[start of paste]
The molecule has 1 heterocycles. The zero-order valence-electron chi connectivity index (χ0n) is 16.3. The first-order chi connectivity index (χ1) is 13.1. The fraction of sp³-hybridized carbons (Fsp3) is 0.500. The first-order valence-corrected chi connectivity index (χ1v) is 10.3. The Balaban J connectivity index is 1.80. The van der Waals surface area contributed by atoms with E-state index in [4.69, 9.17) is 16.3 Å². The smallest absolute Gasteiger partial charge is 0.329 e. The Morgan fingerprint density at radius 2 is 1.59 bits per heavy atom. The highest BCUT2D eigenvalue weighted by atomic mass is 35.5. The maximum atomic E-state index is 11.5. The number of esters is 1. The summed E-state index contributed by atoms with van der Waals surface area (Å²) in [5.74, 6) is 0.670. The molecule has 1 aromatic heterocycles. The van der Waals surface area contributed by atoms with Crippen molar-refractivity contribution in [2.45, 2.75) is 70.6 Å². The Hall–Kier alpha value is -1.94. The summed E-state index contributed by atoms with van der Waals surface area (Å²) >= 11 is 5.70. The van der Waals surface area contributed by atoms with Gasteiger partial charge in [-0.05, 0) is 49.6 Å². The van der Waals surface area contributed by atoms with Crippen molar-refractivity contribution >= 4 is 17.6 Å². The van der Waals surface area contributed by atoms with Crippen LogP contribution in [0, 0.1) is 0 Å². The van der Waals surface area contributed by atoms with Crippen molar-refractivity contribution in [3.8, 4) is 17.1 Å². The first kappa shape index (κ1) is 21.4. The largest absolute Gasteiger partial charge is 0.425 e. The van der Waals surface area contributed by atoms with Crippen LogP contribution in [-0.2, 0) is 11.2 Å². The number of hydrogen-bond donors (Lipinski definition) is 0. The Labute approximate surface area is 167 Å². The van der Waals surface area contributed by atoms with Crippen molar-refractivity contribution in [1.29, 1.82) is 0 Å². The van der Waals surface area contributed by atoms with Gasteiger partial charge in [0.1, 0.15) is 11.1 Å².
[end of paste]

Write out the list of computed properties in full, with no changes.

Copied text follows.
The molecule has 1 heterocycles. The zero-order valence-electron chi connectivity index (χ0n) is 16.3. The first-order chi connectivity index (χ1) is 13.1. The fraction of sp³-hybridized carbons (Fsp3) is 0.500. The first-order valence-corrected chi connectivity index (χ1v) is 10.3. The Balaban J connectivity index is 1.80. The van der Waals surface area contributed by atoms with E-state index in [4.69, 9.17) is 16.3 Å². The smallest absolute Gasteiger partial charge is 0.329 e. The Morgan fingerprint density at radius 2 is 1.59 bits per heavy atom. The highest BCUT2D eigenvalue weighted by atomic mass is 35.5. The maximum atomic E-state index is 11.5. The number of esters is 1. The summed E-state index contributed by atoms with van der Waals surface area (Å²) in [5.74, 6) is 0.670. The molecule has 1 aromatic heterocycles. The van der Waals surface area contributed by atoms with Crippen molar-refractivity contribution in [2.45, 2.75) is 70.6 Å². The Hall–Kier alpha value is -1.94. The summed E-state index contributed by atoms with van der Waals surface area (Å²) >= 11 is 5.70. The van der Waals surface area contributed by atoms with Gasteiger partial charge in [-0.05, 0) is 49.6 Å². The van der Waals surface area contributed by atoms with Crippen molar-refractivity contribution >= 4 is 17.6 Å². The van der Waals surface area contributed by atoms with Crippen LogP contribution in [0, 0.1) is 0 Å². The van der Waals surface area contributed by atoms with Crippen molar-refractivity contribution in [3.8, 4) is 17.1 Å². The first kappa shape index (κ1) is 21.4. The largest absolute Gasteiger partial charge is 0.425 e. The van der Waals surface area contributed by atoms with Crippen LogP contribution in [-0.2, 0) is 11.2 Å². The number of hydrogen-bond donors (Lipinski definition) is 0. The Labute approximate surface area is 167 Å². The van der Waals surface area contributed by atoms with Crippen molar-refractivity contribution in [1.29, 1.82) is 0 Å². The van der Waals surface area contributed by atoms with Gasteiger partial charge in [0.1, 0.15) is 11.1 Å².